Before Machiavelli, the rhetoricians Cicero and Quintilian influenced how we thought about politics and politicking for a long time. There was an indissoluble connection between a leader telling the truth, being virtuous, and governing justly. A politician who corrupted the truth in his speeches to the public was not just a poor orator, but lacked virtue and therefore could not govern well. Machiavelli represents a dramatic change to this thinking, especially because he emphasizes the difference between qualities that are necessary in a politician but unacceptable in our friends or family.
The most subversive contribution of Machiavelli to ideas of governance was his distinction between honestum, which in Latin translates as honesty or virtue, and utile, the useful and beneficial. Truthfulness is, according to Machiavelli, not at all a quality rulers must have, nor are most of the virtues that we associate with a just ruler.
For Machiavelli, vice and virtue are not easily recognizable polar opposites. They are relative categories for rulers, as opposed to regular people. He gives examples of Roman emperors and other rulers who were principled, peace-loving, and honest, but who were bad leaders because they jeopardized the security of the people.
Consider the case of that wicked Borgia pope himself, whom Machiavelli praises. Yet 200 years earlier, Dante had put Guido da Montefeltro deep in hell for doing many of the exact same things as the Borgia pope would later do, down to the details.
Perhaps leaders need to have many vices. Think of Jimmy Carter, whom most people, aside from those truly blinded by partisan loyalty, will acknowledge was probably too principled to be an effective president. Likewise, Obama, who has been as scandal-free as any president, stumbled in his first years. He believed he could transcend politics and bring Democrats and Republicans together in contrast with the nasty tried and true methods of the Clintons in the 1990s.
Although Machiavelli acknowledges that virtue becomes a ruler, nevertheless he states unequivocally that “A man who wishes to profess goodness at all times will come to ruin among so many who are not good. Therefore, it is necessary for a prince who wishes to maintain himself to learn how not to be good…” Learn not to be good? Already we see how Trump and Clinton might be well-suited to rule, the wicked shepherding the good.
Learn Not to Be Good (They’ve At Least Got That Down)
If we consider some of the other vices, such as miserliness versus generosity, the paradox of Machiavelli’s logic comes into even sharper focus. One would think it befits a ruler to be generous with his allies and servants. But Machiavelli prefers a ruler who keeps his hands off people’s property. Indeed, it is far worse to steal than to kill, in his eyes.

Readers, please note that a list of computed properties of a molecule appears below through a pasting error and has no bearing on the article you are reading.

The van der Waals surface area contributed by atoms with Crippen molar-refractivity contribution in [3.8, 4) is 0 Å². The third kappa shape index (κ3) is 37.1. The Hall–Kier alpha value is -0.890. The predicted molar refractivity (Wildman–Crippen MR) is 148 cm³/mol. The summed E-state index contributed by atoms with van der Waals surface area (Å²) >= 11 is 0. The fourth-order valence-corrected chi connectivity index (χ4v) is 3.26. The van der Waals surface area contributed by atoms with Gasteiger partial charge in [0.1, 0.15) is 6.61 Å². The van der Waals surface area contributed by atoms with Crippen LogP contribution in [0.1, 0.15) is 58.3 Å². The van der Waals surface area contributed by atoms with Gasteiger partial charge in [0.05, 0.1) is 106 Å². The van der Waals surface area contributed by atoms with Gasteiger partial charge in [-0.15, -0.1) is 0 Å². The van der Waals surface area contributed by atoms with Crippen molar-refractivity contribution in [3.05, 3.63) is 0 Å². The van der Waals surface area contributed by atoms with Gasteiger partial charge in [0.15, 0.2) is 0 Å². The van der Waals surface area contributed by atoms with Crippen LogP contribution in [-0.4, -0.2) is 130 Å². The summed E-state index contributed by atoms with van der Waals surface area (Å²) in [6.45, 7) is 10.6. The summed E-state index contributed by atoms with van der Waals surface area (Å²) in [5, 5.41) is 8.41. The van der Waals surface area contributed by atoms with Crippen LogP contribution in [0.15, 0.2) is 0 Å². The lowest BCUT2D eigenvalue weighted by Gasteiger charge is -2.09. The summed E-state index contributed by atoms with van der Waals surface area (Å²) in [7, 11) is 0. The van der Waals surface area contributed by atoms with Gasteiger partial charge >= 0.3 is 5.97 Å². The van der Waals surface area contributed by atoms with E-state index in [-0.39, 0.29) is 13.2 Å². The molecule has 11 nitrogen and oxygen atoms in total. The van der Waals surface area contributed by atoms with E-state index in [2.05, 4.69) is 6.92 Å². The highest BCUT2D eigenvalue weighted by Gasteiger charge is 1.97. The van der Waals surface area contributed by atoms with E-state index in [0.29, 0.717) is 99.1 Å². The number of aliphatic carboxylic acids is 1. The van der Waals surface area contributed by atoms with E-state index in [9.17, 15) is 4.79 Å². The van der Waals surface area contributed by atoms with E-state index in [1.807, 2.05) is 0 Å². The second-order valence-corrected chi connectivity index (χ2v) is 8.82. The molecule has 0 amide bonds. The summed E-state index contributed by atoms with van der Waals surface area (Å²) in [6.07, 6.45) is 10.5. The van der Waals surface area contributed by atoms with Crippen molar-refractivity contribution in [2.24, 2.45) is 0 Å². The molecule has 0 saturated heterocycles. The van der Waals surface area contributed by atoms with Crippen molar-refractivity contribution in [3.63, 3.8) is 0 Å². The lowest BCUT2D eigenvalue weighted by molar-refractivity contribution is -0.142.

Seen from this angle, Trump does not score well because he has a record of get-rich-quick schemes that could be considered stealing. Likewise, Clinton’s lucre, not stolen, but joyfully thrown at her by oligarchies at home and abroad, make the people intuitively feel as if something were stolen from them. She has used public office, bestowed to her by the people, to personally enrich herself and distribute figurative “I owe you’s” to parties other than those she was meant to represent.
Machiavelli’s examples show over and over that deceit toward other elites is acceptable, as is brutalizing them. Few Trump loyalists probably minded his feuds with folks like House Speaker Paul Ryan or Sen. John McCain. These seemed to be instances of Trump fighting the establishment and validating what the rest of us commoners saw so clearly.
On miserliness, Machiavelli writes, “In our times we have not seen great deeds accomplished except by those who were considered miserly” because these leaders do not rob their subjects. Trump is notoriously cheap. He has spent no money on television advertising, whereas Clinton spent the money she raised lavishly, extravagantly. Yes, the money was given freely by donors, but does it not suggest a cavalier disregard for other people’s money?
Trump is stingy with his own money and probably, based on the delay in donating money to the veterans’ fund and his unwillingness to disclose his taxes, also parsimonious in his charity. Machiavelli might compare Trump’s miserliness with that of the King of Spain, Ferdinand II of Aragón: “If he had been considered generous…[he] would not have engaged in or successfully carried out so many enterprises.”
In Short, Evil Has Gradations
Finally, there is the issue of impetuosity—one that would seem very hard to justify in a ruler, especially given how instantaneously technology can provoke the apocalypse. Even die-hard Trump supporters like my mother get upset every few weeks when he veers off-message into pettiness and vindictiveness. “I have to turn him off the television for a week before I can bring myself to forgive him,” she said to me. Her girlfriends concurred.
Trump is as reckless and self-destructive as anybody I have ever seen in the public eye. It’s not his tough stance on immigration or caution about Islam, but perhaps his impetuosity that disturbs people. In judging the relative merits of consistency versus impetuosity, Machiavelli concludes, “it is better to be impetuous than cautious, because Fortune is a woman, and if you want to keep her under it is necessary to beat her and force her down. It is clear that she more often allows herself to be won over by impetuous men than by those who proceed coldly.”
Now there’s a quote Trump would savor, both for its substance and style. It ratifies his idea that our enemies will never know the next move. His appeal to less cautious, more ferocious, actions are Machiavelli’s mark of an effective ruler.
This contrasts with Clinton’s focus group-tested attempts at consistency. She is equally changeable, but does not seem impetuous. Rather, she is consistently beholden to whatever may get her into office—be it Saudi princes or Bernie progressives or Republican billionaires. Flip-flopping is not impetuous, nor is pandering; rather, it is calculating, and of course Clinton is consistent in her scheming if nothing else.
If we take a deep breath and read our Machiavelli, so many of the values we hold dear show up in a different light and virtue and vice become relative categories. This won’t appeal to the fundamentalist moralist in most of us. However, the naughty Florentine with the little glass eye may sharpen our lens to parse the nuances of vice: lying (lying to whom? For whose sake?), miserliness (maybe it’s a good thing?), impetuosity (strategy or a liability?), and ruthlessness (does it bring about the end of the republic or the conquest of our enemies?).